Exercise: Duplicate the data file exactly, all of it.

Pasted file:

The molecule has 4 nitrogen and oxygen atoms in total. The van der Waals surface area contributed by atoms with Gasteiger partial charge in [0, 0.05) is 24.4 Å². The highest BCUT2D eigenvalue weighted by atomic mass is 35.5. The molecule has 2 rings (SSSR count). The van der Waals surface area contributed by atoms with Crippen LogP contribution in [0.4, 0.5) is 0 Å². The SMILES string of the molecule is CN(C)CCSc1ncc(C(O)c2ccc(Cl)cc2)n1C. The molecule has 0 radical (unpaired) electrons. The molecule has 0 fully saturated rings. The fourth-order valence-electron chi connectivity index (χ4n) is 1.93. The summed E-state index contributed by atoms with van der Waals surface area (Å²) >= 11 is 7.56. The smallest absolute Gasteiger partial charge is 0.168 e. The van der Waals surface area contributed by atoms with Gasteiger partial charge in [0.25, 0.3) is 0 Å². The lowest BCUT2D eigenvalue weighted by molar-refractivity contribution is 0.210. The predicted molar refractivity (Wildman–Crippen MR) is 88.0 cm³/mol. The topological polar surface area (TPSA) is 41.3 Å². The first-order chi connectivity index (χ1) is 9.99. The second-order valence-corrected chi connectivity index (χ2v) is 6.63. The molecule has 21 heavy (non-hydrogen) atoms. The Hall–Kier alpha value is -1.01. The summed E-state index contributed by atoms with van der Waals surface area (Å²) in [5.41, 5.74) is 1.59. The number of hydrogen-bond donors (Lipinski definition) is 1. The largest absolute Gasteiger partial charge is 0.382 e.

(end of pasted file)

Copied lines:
The molecule has 4 nitrogen and oxygen atoms in total. The van der Waals surface area contributed by atoms with Gasteiger partial charge in [0, 0.05) is 24.4 Å². The highest BCUT2D eigenvalue weighted by atomic mass is 35.5. The molecule has 2 rings (SSSR count). The van der Waals surface area contributed by atoms with Crippen LogP contribution in [0.4, 0.5) is 0 Å². The SMILES string of the molecule is CN(C)CCSc1ncc(C(O)c2ccc(Cl)cc2)n1C. The molecule has 0 radical (unpaired) electrons. The molecule has 0 fully saturated rings. The fourth-order valence-electron chi connectivity index (χ4n) is 1.93. The summed E-state index contributed by atoms with van der Waals surface area (Å²) >= 11 is 7.56. The smallest absolute Gasteiger partial charge is 0.168 e. The van der Waals surface area contributed by atoms with Gasteiger partial charge in [0.25, 0.3) is 0 Å². The lowest BCUT2D eigenvalue weighted by molar-refractivity contribution is 0.210. The predicted molar refractivity (Wildman–Crippen MR) is 88.0 cm³/mol. The topological polar surface area (TPSA) is 41.3 Å². The first-order chi connectivity index (χ1) is 9.99. The second-order valence-corrected chi connectivity index (χ2v) is 6.63. The molecule has 21 heavy (non-hydrogen) atoms. The Hall–Kier alpha value is -1.01. The summed E-state index contributed by atoms with van der Waals surface area (Å²) in [5.41, 5.74) is 1.59. The number of hydrogen-bond donors (Lipinski definition) is 1. The largest absolute Gasteiger partial charge is 0.382 e.